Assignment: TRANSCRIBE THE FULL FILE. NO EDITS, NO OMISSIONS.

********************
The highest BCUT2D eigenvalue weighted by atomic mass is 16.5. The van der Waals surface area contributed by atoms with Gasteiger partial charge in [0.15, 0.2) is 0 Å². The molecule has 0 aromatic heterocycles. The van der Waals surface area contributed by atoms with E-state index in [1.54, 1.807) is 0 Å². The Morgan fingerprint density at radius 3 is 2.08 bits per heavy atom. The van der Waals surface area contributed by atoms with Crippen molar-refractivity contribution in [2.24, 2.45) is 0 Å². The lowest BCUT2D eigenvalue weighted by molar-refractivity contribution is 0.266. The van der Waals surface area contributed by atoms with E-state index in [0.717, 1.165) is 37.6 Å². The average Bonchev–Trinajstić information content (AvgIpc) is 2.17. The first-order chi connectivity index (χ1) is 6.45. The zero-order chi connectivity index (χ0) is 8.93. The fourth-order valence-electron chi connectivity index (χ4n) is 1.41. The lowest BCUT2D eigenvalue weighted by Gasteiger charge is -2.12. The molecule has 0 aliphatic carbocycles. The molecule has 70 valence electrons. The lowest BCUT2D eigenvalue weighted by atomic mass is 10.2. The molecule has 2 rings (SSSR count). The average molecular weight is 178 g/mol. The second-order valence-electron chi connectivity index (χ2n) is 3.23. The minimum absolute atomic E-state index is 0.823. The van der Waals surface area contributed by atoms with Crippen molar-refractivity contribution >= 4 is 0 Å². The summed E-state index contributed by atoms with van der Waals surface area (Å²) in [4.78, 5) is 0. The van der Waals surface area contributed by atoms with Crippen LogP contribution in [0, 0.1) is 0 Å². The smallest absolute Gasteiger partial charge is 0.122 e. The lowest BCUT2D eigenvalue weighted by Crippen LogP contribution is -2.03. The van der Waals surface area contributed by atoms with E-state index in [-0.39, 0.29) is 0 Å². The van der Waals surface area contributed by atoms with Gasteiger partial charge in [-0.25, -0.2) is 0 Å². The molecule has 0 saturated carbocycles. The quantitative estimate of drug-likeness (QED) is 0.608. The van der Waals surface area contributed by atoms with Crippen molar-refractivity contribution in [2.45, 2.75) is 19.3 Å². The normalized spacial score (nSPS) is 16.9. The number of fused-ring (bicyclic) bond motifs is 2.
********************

The highest BCUT2D eigenvalue weighted by atomic mass is 16.5. The van der Waals surface area contributed by atoms with Gasteiger partial charge in [0.15, 0.2) is 0 Å². The molecule has 0 aromatic heterocycles. The van der Waals surface area contributed by atoms with E-state index in [1.54, 1.807) is 0 Å². The Morgan fingerprint density at radius 3 is 2.08 bits per heavy atom. The van der Waals surface area contributed by atoms with Crippen molar-refractivity contribution in [2.24, 2.45) is 0 Å². The lowest BCUT2D eigenvalue weighted by molar-refractivity contribution is 0.266. The van der Waals surface area contributed by atoms with E-state index in [0.717, 1.165) is 37.6 Å². The average Bonchev–Trinajstić information content (AvgIpc) is 2.17. The first-order chi connectivity index (χ1) is 6.45. The zero-order chi connectivity index (χ0) is 8.93. The fourth-order valence-electron chi connectivity index (χ4n) is 1.41. The lowest BCUT2D eigenvalue weighted by Gasteiger charge is -2.12. The molecule has 0 aliphatic carbocycles. The molecule has 70 valence electrons. The lowest BCUT2D eigenvalue weighted by atomic mass is 10.2. The molecule has 2 rings (SSSR count). The average molecular weight is 178 g/mol. The second-order valence-electron chi connectivity index (χ2n) is 3.23. The minimum absolute atomic E-state index is 0.823. The van der Waals surface area contributed by atoms with Crippen molar-refractivity contribution >= 4 is 0 Å². The summed E-state index contributed by atoms with van der Waals surface area (Å²) in [4.78, 5) is 0. The van der Waals surface area contributed by atoms with Crippen LogP contribution in [0, 0.1) is 0 Å². The smallest absolute Gasteiger partial charge is 0.122 e. The lowest BCUT2D eigenvalue weighted by Crippen LogP contribution is -2.03. The van der Waals surface area contributed by atoms with E-state index in [-0.39, 0.29) is 0 Å². The van der Waals surface area contributed by atoms with Gasteiger partial charge in [-0.25, -0.2) is 0 Å². The molecule has 0 saturated carbocycles. The quantitative estimate of drug-likeness (QED) is 0.608. The van der Waals surface area contributed by atoms with Crippen molar-refractivity contribution in [2.45, 2.75) is 19.3 Å². The normalized spacial score (nSPS) is 16.9. The number of fused-ring (bicyclic) bond motifs is 2.